Flynn then understood why Jenkins had inexplicably dropped the rose onto his book and why the immortal had made such a display with Cassandra—he'd been giving Flynn a lesson on how to do the same with Eve. Carsen smiled and shook his head. The sly old goat must've overheard his fight with Eve yesterday.
Flynn picked the blossom up and snapped the book closed, then shoved it back onto its shelf. He scrunched his eyes tightly shut and held his breath while he slowly counted to seventeen. When he was finished, he opened his eyes, took one deep, final breath, then headed for the top of the stairs. He raced down the steps, nearly tripping over his own feet on the steep incline and falling the rest of the way down. He caught himself with his free hand and steadied himself before continuing down the steps. He was nearly at the bottom before he remembered the rose and hastily thrust his hand behind his back as he'd seen Jenkins do. A broad grin came to his face as he landed on the floor and all but bounced toward Eve's desk. She looked up and smiled faintly. He halted next to her desk and bowed comically low, pulling his hand from behind his back and holding out the rose.
"For you, m'lady!" he announced, still bent over nearly double.
Taken completely by surprise, Eve stared at Flynn and then at the gorgeous, nearly full-blown rose—identical to the one Jenkins had just given to Cassandra. Recovering quickly, she slowly reached out and took the rose from his outstretched hand, its heady scent almost too much for her. As soon as she had it in her hands, he stood upright and leaned forward to kiss her forehead.
"I'm sorry for what I said yesterday, Eve," he said contritely. "You're still plenty young enough to be the Guardian! I was just worried that you were being overburdened with too many responsibilities…"
"Oh, Flynn!" she breathed, gingerly holding the large blossom in her hands and lowering her head to breathe in its perfume. "It's beautiful!"
"Almost as beautiful as my best girl!" he said grandly. "Jenkins and I were in the rose garden—he was showing me some of the rarer varieties he's come up with over the years—and I saw this rose and I said to myself 'Eve needs to have that!' and so I clipped it from off of the bush and voila! Here we are!" Eve smiled, her eyes shining.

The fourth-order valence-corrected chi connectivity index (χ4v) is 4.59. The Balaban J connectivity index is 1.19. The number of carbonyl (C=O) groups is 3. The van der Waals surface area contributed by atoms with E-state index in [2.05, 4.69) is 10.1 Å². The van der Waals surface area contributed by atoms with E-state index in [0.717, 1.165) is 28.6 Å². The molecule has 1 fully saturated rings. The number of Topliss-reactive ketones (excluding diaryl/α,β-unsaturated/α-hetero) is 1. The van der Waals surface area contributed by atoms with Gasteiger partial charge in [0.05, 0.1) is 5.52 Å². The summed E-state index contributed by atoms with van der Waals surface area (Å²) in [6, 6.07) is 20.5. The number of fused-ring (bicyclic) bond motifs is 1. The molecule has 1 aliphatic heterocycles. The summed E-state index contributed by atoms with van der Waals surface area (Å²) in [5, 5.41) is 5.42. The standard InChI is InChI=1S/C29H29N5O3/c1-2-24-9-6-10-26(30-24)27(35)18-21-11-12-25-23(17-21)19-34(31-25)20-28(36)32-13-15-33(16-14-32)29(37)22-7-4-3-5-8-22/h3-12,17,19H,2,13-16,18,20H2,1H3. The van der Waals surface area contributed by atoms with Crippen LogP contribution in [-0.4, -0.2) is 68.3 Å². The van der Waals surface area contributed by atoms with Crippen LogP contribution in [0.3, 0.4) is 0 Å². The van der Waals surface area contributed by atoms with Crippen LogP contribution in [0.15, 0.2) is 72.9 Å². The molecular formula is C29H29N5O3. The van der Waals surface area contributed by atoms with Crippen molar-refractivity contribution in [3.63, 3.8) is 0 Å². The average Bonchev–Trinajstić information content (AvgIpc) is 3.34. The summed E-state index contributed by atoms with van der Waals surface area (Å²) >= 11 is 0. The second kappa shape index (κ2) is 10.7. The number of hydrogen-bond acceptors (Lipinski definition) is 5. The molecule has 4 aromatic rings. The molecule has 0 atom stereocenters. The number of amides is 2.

"Thank you, Flynn. I love it!" she answered, grinning. "I'm sorry about what I said yesterday, too!"
"I was wondering," he continued, encouraged by her reaction to "his" gift, "if you would like to go out for dinner tonight, maybe take in a movie, maybe a little karaoke as a night cap...?" He leaned on her desk and waggled his eyebrows suggestively. Eve laughed and took another whiff of the rose.
"I'd love that!" she accepted happily.
The next morning, Jenkins climbed up onto the stool at his high desk and made himself comfortable. He hummed softly to himself as he plucked the turkey-quill pen from its holder and checked its nib for sharpness. Satisfied that he could get away another day without having to re-sharpen it, he reached out to pull the inkwell closer to himself and opened its lid.
He pulled open the top drawer of his desk to retrieve some sheets of paper as he prepared to start the day's work. His hand froze in place on the drawer-pull and he stopped humming: Inside the drawer, on top of his stash of paper, was a package of six full-sized Snicker's bars and a small, plain white envelope with nothing written on its face.
Frowning and puzzled, he glanced quickly around the workroom, but he was alone. He reached into the drawer and picked up the unsealed envelope. Inside was a small sheet of white paper. He pulled it out and opened it. It contained only one short sentence written in a clear, strong hand.
Thanks, Jenkins—You're a good teacher, and an even better friend!
Jenkins snorted and smiled softly to himself as he slipped the note back into the envelope, then tucked the envelope into the back of the drawer. He picked up the package of candy bars and cut it open with a pair of scissors, took one of them out. He tore the wrapper off and took a large bite of the candy, then leaned back a bit as he chewed, enjoying the treat immensely as his smiled broadened. As he chewed, he looked down at the note and its familiar handwriting.
He should've known that he couldn't slip anything by a woman as clever and perceptive as Eve Baird.